The new Quakers material is impressive in various ways – a 50 track beat tape then an album with 31 rappers over 33 beats, with a triumvirate of producers in the form of Fuzzface (Geoff Barrow), Supa K (fka Katalyst) and 7STU7, a relentless, quickfire succession of high-impact beats and confrontational lyricism – but one of the most immediately striking features is its album art, courtesy of Joe Currie. (So it was only right that we asked him to pick his Favourite 5 Album Covers.
But before we dive into his selections here’s a look at a Supa K beat tape, Heavy Tremors, announcing the forthcoming album to the world – K’s a supervillain raining down chaos for this comic-book inspired cover, figure-hugging cossie and all.
Then with Quakers II: The Next Wave, K’s back but this time, he’s brought his army along…
Two dynamic covers containing two dynamic records. In this spirit of this, the producer has chosen five excellent album covers containing equally good albums. Enjoy!
You can stream and buy both Supa K – Heavy Tremors and Quakers II – The Next Wave, both on Stones Throw Records, here.
The Upsetters – Super Ape
Also released in Jamaica under the name Scratch the Super Ape. What’s not to like about this cover and this music?
Lee Perry and The Upsetters in one of their heavier sessions put to tap, then Lee at the controls for the dub. Such a fantastic image of Super Ape on the cover with a massive spliff in one hand and an uprooted tree in the other.
The hand drawn/painted cover was one of the inspirations for the Heavy Tremors/ Quakers II artworks. The “sticker” in the top right reads – ‘Dub It Up – Blacker Than Dread’. Enough said.
Eugene McDaniels – Headless Heroes Of The Apocalypse
This is one of my favourite albums musically but it’s also the cover art that makes this album special for me.
It’s a picture of The Left Rev McD screaming between a painting of two warring Samurai. It’s a powerful image that conjures up some of the angst that is felt in the music on the album. The two sit so well side by side. The cover, mysterious with its Japanese influence, makes you wonder what the album sounds like. You already know it’s going to be good because who doesn’t like a good Samurai pic?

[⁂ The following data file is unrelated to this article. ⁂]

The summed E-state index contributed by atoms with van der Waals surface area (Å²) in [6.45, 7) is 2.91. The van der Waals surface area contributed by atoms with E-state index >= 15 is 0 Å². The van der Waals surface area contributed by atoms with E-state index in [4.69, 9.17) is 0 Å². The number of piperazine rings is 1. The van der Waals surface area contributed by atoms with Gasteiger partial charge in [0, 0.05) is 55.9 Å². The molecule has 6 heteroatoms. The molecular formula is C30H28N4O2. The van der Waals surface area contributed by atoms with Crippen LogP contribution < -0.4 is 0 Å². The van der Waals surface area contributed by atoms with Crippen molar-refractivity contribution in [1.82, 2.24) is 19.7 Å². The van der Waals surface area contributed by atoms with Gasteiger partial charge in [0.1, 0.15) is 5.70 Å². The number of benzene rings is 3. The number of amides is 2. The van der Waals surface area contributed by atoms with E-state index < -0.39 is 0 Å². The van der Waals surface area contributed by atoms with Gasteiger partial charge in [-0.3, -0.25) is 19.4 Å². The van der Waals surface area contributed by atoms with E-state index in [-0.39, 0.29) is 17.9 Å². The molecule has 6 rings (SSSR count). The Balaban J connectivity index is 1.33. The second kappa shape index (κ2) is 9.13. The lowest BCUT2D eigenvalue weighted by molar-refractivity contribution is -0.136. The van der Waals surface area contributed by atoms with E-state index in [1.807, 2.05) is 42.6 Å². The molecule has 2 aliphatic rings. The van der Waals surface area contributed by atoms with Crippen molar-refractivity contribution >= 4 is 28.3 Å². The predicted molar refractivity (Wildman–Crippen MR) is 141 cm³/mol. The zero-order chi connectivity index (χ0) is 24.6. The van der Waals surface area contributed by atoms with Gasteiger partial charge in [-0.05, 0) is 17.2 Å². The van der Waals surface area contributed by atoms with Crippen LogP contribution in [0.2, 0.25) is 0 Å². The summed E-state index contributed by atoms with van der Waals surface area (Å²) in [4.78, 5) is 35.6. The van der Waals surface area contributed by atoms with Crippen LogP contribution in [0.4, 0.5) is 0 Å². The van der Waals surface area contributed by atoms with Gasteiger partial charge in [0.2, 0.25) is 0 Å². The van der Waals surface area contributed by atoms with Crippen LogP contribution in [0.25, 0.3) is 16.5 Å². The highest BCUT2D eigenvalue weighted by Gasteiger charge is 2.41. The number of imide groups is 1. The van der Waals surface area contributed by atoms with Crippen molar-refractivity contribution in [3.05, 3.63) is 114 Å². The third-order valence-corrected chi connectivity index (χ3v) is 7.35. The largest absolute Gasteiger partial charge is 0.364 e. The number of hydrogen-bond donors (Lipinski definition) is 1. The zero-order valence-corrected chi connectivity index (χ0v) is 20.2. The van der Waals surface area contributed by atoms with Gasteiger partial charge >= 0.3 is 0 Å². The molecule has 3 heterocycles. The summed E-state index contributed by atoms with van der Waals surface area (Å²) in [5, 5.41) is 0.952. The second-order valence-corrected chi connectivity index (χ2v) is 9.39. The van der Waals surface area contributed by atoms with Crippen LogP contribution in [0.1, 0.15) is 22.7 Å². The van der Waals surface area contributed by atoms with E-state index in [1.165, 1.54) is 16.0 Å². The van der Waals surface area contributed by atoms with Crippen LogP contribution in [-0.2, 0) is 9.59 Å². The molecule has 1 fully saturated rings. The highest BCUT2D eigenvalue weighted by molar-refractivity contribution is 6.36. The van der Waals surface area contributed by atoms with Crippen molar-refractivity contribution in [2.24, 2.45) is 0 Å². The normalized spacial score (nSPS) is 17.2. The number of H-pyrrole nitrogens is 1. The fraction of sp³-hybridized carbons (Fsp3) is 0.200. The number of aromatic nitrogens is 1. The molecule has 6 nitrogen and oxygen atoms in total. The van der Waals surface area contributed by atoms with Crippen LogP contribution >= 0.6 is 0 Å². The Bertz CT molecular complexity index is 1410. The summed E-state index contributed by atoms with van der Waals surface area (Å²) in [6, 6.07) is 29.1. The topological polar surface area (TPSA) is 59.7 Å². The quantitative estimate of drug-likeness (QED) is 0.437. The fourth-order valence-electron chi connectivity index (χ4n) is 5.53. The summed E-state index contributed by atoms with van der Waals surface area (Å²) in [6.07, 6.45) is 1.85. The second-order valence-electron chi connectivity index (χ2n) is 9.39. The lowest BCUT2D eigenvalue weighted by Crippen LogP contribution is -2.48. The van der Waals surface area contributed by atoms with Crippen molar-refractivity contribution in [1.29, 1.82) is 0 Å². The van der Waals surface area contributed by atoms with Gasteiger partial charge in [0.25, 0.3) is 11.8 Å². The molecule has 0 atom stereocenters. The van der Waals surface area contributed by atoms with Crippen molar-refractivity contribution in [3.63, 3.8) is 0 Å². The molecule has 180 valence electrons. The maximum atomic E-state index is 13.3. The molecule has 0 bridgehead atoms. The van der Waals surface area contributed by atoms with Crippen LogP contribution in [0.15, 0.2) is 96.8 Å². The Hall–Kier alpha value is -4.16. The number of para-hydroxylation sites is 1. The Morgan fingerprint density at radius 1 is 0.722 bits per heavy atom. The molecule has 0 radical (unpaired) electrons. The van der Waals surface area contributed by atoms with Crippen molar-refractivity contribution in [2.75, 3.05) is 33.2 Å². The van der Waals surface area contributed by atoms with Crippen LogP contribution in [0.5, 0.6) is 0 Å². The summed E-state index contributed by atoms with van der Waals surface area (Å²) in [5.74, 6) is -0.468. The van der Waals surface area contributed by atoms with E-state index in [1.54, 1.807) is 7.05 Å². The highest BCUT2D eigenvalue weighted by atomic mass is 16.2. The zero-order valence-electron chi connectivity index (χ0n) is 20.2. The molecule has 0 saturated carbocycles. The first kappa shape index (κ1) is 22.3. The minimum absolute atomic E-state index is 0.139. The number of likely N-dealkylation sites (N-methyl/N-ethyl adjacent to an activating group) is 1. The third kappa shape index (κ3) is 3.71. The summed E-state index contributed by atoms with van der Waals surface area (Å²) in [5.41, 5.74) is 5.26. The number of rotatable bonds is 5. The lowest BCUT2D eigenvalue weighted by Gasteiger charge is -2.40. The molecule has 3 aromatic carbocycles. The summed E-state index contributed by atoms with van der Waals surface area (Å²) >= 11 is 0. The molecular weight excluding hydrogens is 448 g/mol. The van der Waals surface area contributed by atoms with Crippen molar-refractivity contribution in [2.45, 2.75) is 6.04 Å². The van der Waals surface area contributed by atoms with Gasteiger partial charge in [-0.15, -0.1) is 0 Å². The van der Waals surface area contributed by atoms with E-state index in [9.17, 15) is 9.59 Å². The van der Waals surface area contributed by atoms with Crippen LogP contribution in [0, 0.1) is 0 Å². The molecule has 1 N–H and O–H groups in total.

Madvillain – Madvillainy
DOOM, the man of mystery, is captured on film during the recording of this classic album. At a time and place where two energies came together to make something great probably without even realising it at the time. Often how great art happens.
Not a lot to say about this record cover or album that hasn’t already been said, it sits on my wall in a frame. Great photo of DOOM by Eric Coleman, and great art direction by Stones Throw’s Jeff Jank. The music itself? Stone cold classic.
The Velvet Underground and Nico
Andy Warhol and The Velvet Underground in 1966/67 in New York doing their thing. What more do you need to say really?
A very creative period for both artists. I was a big Lou Reed / Velvet Underground fan growing up and also was inspired by Andy Warhol’s work at that time in my life. So this cover and album came sharply into focus then.
As a combination it still holds up and gets a spin every once in a while mostly for nostalgic reasons.
Public Enemy – Fear Of A Black Planet
Public Enemy and Bomb Squad at it again. This time the cover art channeling a bit of Star Wars mixed with their staunch militant crosshairs logo symbolising the black man in America. Add the earth from space background and the result was a classic album cover. Appealing to many of my senses at once.
Equally as heavy is the music and the message delivered on this album. Some of their finest work committed to tape. Still as relevant today as it was then.